- Another 2,875 people in the Netherlands tested positive for the coronavirus infection, public health agency RIVM reported on Monday 15 February, well below the seven-day average figure of 3,469. Some GGD-sites canceled and rescheduled appointments for tests and COVID-19 vaccine injections which were set for Monday after weather service KNMI issued a Code Red warning for icy roads.An estimated 783,606 vaccine doses have been provided since 6 January. That figure was expected to rise to a million within about a week.
Figures set for release on Tuesday were expected to provide more clarity about how many of those injections were the second of a two-dose regimen. A week ago, the figure stood at 66,409. All three vaccines approved for use in Europe require two doses for full protection against the coronavirus disease.
New hospitalizations for COVID-19 between the afternoons of Sunday and Monday were over 17% below the moving average. Some 143 patients were admitted into regular care, and 22 others were placed into an intensive care unit.
That raised the current total of hospitalized patients to 1,922, a net increase of 3% after accounting for deaths and discharges. There were 1,386 patients in regular care, an increase of 57, and 536 in intensive care, an increase of six. The RIVM also said that it learned of 27 more COVID-19 deaths in the Netherlands, slightly more than a week ago, which raised the rolling average to 60.
- The coronavirus curfew implemented on 23 January must be scrapped with immediate effect, the court in The Hague ruled on Tuesday 16 February in a lawsuit filed by protest group Viruswaarheid, NOS and NU.nl report.The government implemented the curfew based on an emergency law, which states that the cabinet can introduce rules in an emergency without consultation with parliament and the Senate. But according to the court, the curfew was not for an emergency “as is the case with a dyke break”. The fact that there was no emergency situation is apparent from the fact that the introduction of the curfew was discussed before it was introduced, the court said.
“The judge took into account that there is a pandemic, that there is a virus that also mutates, and the great pressure on healthcare. It is a time of great worries and difficult decisions. But measures too, and especially far-reaching ones like the curfew, must be well based on law,” the spokesperson said.
Mark Rutte, the outgoing prime minister, asked the people of the Netherlands to continue to adhere to the curfew hours even if the country’s court system determines that the mandatory curfew contravenes Dutch law. “Suspending the measure would immediately have a grave impact on the fight against the coronavirus,” Rutte said during a press conference Tuesday afternoon.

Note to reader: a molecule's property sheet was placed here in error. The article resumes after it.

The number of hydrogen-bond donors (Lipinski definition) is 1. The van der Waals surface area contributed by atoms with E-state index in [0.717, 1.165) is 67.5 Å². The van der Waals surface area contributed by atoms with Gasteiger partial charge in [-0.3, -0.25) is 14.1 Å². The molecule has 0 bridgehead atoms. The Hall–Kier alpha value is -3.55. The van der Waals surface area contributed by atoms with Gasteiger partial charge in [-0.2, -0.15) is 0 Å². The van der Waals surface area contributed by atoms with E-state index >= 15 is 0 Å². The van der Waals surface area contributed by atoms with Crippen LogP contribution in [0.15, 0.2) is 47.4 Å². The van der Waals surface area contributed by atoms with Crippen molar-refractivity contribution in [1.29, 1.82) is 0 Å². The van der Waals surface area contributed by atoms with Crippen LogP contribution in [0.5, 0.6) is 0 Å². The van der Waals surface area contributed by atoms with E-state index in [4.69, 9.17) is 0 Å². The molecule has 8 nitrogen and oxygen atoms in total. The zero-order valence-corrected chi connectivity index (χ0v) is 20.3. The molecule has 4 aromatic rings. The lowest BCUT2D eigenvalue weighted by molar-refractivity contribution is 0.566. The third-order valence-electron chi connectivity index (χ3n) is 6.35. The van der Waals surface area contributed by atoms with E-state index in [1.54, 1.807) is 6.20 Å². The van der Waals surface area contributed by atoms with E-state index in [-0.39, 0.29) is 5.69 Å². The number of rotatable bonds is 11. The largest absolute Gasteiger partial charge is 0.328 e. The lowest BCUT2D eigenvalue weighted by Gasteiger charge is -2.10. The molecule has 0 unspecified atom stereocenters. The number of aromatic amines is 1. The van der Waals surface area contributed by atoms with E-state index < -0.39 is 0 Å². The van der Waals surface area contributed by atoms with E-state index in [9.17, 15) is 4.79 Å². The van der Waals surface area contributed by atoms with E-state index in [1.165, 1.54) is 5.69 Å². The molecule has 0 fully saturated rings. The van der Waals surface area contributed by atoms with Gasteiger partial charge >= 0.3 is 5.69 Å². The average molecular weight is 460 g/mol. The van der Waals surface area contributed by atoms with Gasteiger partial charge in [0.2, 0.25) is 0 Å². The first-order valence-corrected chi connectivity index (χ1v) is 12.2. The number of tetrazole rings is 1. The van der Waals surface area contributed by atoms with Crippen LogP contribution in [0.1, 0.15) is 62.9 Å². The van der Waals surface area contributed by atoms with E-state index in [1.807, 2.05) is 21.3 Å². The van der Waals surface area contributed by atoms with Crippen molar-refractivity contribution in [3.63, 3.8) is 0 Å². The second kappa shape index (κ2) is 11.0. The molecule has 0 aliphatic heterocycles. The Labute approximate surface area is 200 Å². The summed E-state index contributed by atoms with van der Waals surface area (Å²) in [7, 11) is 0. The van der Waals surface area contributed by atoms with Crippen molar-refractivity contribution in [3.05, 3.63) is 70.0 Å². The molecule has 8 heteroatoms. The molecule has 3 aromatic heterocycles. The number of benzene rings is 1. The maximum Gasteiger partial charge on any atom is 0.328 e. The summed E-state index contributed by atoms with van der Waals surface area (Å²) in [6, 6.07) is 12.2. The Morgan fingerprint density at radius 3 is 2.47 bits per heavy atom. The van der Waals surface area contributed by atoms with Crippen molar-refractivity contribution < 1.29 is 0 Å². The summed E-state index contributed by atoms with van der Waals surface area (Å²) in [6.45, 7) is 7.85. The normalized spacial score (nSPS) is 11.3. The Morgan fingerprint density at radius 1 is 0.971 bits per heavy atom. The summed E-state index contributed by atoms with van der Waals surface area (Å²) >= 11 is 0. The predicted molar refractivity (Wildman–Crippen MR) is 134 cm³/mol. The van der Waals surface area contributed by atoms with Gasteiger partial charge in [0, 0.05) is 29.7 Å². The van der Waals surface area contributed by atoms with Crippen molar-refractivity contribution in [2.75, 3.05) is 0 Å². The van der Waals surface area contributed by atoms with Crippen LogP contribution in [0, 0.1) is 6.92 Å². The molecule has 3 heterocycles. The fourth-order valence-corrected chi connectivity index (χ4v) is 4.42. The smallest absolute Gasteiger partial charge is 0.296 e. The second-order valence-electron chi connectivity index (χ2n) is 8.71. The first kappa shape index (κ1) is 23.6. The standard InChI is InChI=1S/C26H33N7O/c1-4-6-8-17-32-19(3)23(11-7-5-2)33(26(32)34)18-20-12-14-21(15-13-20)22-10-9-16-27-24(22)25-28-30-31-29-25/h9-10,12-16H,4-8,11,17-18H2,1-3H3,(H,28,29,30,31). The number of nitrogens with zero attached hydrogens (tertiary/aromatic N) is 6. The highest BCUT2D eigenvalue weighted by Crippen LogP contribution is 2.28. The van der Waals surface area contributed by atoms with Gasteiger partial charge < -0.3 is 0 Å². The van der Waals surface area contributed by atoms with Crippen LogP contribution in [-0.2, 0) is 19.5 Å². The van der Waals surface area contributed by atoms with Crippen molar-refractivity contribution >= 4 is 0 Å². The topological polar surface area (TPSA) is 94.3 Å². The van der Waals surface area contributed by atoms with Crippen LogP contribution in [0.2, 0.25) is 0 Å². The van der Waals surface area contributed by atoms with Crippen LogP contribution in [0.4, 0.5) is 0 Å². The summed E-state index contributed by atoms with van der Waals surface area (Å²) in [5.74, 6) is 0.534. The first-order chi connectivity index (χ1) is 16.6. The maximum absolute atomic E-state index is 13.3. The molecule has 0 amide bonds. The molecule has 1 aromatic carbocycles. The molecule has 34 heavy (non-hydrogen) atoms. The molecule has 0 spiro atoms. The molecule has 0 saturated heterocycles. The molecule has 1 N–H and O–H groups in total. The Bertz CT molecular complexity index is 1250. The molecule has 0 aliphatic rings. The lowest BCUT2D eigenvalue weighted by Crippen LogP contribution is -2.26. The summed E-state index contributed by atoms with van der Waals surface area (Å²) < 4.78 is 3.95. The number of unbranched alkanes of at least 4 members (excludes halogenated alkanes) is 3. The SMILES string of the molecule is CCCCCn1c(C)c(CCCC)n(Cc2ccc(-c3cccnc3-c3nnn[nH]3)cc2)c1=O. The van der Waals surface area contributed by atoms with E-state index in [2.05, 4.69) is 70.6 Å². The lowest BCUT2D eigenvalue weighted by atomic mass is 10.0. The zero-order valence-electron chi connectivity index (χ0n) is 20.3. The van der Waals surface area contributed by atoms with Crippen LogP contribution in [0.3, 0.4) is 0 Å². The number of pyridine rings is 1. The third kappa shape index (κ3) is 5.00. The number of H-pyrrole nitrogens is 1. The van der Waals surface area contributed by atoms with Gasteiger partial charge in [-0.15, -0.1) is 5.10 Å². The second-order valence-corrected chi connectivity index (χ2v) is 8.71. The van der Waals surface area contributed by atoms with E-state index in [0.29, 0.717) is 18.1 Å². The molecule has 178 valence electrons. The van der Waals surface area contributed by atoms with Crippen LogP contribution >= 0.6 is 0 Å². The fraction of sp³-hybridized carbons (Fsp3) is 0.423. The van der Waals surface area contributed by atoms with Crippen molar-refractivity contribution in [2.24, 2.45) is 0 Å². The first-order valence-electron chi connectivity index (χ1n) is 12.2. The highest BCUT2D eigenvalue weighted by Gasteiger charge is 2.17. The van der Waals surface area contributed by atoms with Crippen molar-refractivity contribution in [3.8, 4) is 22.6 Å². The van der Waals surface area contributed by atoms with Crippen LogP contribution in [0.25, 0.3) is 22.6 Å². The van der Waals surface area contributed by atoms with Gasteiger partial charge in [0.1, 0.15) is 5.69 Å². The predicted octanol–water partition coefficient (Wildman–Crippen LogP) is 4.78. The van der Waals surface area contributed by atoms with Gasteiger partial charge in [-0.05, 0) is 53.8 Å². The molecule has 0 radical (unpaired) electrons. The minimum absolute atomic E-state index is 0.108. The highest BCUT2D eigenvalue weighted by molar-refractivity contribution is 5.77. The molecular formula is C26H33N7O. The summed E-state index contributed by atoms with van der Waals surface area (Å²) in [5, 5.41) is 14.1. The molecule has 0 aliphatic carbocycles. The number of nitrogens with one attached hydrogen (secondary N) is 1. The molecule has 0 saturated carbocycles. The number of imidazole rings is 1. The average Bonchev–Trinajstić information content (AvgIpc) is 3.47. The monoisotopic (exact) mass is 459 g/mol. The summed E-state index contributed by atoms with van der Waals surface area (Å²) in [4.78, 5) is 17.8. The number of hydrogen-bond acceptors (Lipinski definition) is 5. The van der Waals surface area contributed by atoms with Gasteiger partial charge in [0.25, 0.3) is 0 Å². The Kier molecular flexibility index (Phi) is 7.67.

“If the curfew was not based on the correct legal basis at this point, that does not mean that it is not necessary,” the prime minister stated. He said that curfew in effect daily from 9 p.m. to 4:30 a.m. is meant to cut down on the number of opportunities a person contagious with the coronavirus can pass it on to other people. He said the curfew is “a goal to keep the virus under control as much as possible.”
“We cannot legally enforce washing hands, and also not the guests’ rule,” Rutte said, referencing the limitation on daily visitors allowed in a home. “But we also have to adhere to that.”
The government appealed against the temporary order and asked the court to keep the curfew in place until the court of appeals ruled on it. Caretaker Justice and Security Minister Ferd Grapperhaus, who attended the press conference with Rutte, said, “We are not appealing because it makes for an interesting legal discussion, but because we really think the measure is necessary.”
There will be a hearing on that request at 16:00 on Tuesday. The court case will be heard in full at a later date. The Dutch BOA Bond reported not to enforce the curfew until a concrete decision has been made. The association also wonders whether the previously issued fines are valid. “It may be that all fines will be reversed, but that is ultimately up to the judge.”
- On Monday 15 February, a large group of people gathered again for the first time since March last year to attend a pilot event: the first in a series of eight experiments to test the future of corona proof events. The was Jaarbeurs in Utrecht was filled with people who work in the event industry. Mona Keijzer, State Secretary for Economic Affairs and Climate, opened the day in the main hall.The experiments are organized by Fieldlab Events, an initiative of the events industry that is supported by the government. “We mainly look at the contact duration, the contact moments and the distance between people”, says Pieter Lubberts of Fieldlab.
The 500 visitors of the event had to show a negative PCR corona test upon arrival, underwent a temperature measurement and had to have themselves tested again in five days. At the event they were divided into three bubbles that do not touch each other: the green, blue and yellow bubble, which are different in size. The smallest consists of 50 people, the largest of 250, ” said Riemer Rijpkema of Fieldlab.
“Each bubble has a different set of measures. One bubble is in the room with splash screens, the other bubble underwent a rapid test before entry and does not wear a face mask. Everyone will have another PCR test within five days of the experiment. ”
After the event, scientists will work with the collected data and then submit it to the Outbreak Management Team (OMT). Subsequently, an advice is sent to the cabinet. Rijpkema expects the first results to be available in seven to eight weeks.